The Curious World of Fungi with Liv Sisson

Liv Sisson, Tūranga’s favorite “fun-guy,” arrived at the TSB space on Hapori on Wednesday evening. In the 20 to 30 minutes before the event, little groups of mushroom enthusiasts gathered around the mycology-themed display, silently prospecting the fungi-adjacent collection of books selected by enthusiasts on staff.

Fungi of Aotearoa

During the release of the book Fungi of Aotearoa I developed a type of mushroom mania that comes on every autumn. This year, I was seeking a field guide when walking past Arty Bees while in Pōneke. I saw Liv’s book was being released that very weekend! Unfortunately I tried three different bookstores in the city to no avail. On my return to Ōtautahi, I made a beeline from the airport to Scorpio Books. I even phoned them on my way there to check if they had it in stock. They did. I was overjoyed, stunned even. I spent the evening reading aloud to my foraging partner about all of the different species we could possibly find while fossicking around on nature walks.

The following day, I went straight to Orton Bradley Park, a short drive from my home. Inspired by Liv’s book, I began searching, noticing different spongy beasts poking out of the ground, each with its own unique character. Liv writes about their individual personalities, each with places they like to hide and trees they like to climb. Poppia spoke to a familiar excitement of mine too; to see where the porcini had been plucked from the ground by the exceptionally enthusiastic pre-dawn hunters. It is a sight that inspires both frustration from missing out and joy for a lucky forager, somewhere out there in the pre-dawn with a head torch.

Liv’s excitement about mushrooms was welcomed by her audience. She was dressed in a brightly coloured fungi-themed dress, with a special handmade badge adorned with the words “I’m a fun-girl.” Poppia, a first-time facilitator who had assisted with Liv’s research into the book, was able to share some of her own experiences in developing her knowledge of different local species.

Liv spoke about the library's different resources that she used while researching for the book and used our Book a Librarian service. Let me tell you from experience. There is nothing more exciting someone can ask a library worker than “can you help me with my research.”

I particularly enjoyed Liv speaking about how Aotearoa is very unusual in terms of its biodiversity. Because we are so far from any other large landmass, our native species have all evolved alongside each other, and their lives and fates are largely intertwined. Sisson also spoke to the relationships between our parasitic fungi and our native insects. Due to the decline of habitat and the pressing issue of monoculture (a lack of biodiversity) both some of our rare and most visually spectacular fungi and its associated insects are in a state of decline. This relationship between the different organisms speaks to how little we truly understand the delicate balance of nature and how it can be thrown quickly into chaos.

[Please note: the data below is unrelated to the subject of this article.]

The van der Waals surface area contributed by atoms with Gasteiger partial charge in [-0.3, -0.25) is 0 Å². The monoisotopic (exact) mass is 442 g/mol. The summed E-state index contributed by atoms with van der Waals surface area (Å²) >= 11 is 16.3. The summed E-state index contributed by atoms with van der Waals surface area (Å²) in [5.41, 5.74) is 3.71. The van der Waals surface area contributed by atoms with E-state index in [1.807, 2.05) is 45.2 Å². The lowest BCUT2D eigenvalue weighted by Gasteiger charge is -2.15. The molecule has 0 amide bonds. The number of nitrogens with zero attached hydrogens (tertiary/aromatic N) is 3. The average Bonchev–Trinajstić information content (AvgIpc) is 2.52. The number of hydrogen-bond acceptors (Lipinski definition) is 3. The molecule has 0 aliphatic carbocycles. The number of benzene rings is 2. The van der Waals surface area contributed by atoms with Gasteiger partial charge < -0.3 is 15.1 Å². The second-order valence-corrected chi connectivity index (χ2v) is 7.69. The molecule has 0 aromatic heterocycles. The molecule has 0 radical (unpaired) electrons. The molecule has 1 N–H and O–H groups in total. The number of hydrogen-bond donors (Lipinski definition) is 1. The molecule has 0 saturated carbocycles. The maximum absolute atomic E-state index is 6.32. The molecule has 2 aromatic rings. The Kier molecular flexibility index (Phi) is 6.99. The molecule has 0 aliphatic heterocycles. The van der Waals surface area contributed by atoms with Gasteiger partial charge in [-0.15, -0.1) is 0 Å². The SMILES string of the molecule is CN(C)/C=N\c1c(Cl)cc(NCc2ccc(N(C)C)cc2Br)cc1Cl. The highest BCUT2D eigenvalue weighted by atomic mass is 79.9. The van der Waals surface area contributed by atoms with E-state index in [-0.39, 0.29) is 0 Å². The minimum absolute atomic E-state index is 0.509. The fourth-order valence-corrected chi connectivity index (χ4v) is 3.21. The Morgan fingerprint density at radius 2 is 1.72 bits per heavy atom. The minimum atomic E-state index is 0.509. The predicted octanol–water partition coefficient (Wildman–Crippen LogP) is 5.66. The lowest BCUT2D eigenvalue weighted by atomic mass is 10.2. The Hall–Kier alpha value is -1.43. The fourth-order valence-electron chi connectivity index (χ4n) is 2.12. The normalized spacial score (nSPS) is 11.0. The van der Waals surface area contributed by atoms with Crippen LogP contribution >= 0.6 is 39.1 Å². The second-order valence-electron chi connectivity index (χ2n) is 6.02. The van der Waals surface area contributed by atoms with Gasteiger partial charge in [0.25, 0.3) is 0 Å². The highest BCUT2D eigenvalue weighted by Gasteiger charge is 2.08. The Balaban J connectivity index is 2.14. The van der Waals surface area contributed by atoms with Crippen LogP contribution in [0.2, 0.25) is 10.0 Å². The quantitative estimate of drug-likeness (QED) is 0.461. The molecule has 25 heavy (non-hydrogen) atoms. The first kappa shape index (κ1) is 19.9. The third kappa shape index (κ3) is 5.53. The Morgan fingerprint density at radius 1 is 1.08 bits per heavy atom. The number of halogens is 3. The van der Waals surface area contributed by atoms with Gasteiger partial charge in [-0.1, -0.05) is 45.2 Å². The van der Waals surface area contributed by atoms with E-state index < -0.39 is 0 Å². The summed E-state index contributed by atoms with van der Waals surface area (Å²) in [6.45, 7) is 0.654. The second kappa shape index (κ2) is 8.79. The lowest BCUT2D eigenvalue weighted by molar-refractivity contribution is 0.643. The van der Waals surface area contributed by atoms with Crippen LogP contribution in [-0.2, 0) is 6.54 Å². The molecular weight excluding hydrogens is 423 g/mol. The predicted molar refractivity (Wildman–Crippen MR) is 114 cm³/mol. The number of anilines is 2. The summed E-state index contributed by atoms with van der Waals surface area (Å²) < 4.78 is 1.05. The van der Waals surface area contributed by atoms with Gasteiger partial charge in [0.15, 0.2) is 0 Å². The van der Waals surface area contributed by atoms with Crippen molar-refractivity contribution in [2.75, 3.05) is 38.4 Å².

The lack of wider, institutional research into our native fungi was very clear, as Liv enlightened the audience; mycologists from Aotearoa estimate between 1 to 7 million different species of fungi have evolved here. Only a small number of them have been named. That leaves a lot of scope for further discovery! Sisson included around 130 of our most common fungi, with the idea that people could use her book as a field guide as well.

I found Sisson’s methodology for both foraging and identifying mushrooms very useful. She spoke to the idea of foraging as something that can be difficult to overcome when most Kiwis have been educated with “take only photos…leave only footprints” (I remember making a poster at about 10 years old of some abandoned jandals on a seashore, cynical Kiwiana at its finest) but champions the idea that if you are to give back in a way, to remove some litter, to teach someone else about respectful ways of foraging, to follow the etiquette of respectful foraging, no wrongdoing is happening. Common practice is to only take a small amount of the fruiting body and to ensure the mycelium stays intact so that it can fruit again in the future, for another keen forager to enjoy next season!

Poppia asked Liv to speak a little to traditional Māori uses for different fungi and/or mycelium, and Sisson spoke to the concern of Iwi to respect our Taonga species. We can and should engage in research with their different applications and medicinal properties. It is important that our Universities and other research institutions are in conversation with Iwi regarding protecting and uplifting our sacred species.

A lot of this knowledge is held within te ao Māori rongoā |medicine, but because we haven’t had many peer-reviewed studies it is an often-overlooked food and medicine source (although you may be familiar with the trendy mushroom supplements that have started to appear on the market). We also must protect the species that should only be foraged on a small scale and do not lend themselves to being cultivated and sold en masse. One interesting turn of events is that growing consumer interest in our native mycelium has led to a number of native mushrooms to be cultivated with at-home kits including the spectacular pekepeke-kiore (Hericium novae-zealandiae), a relative of the famous Chinese mushroom Lion’s Mane.

Liv Sisson is a bestselling author we are lucky enough to have based in Ōtautahi, she encouraged the audience, in their enthusiasm and thirst for more knowledge, to reach out into the scientific community and engage with other citizen scientists. Through shared interest and passion, it would appear a real sense of community is developing with mycologists, from amateur to seasoned.

Lyttelton Library / Content

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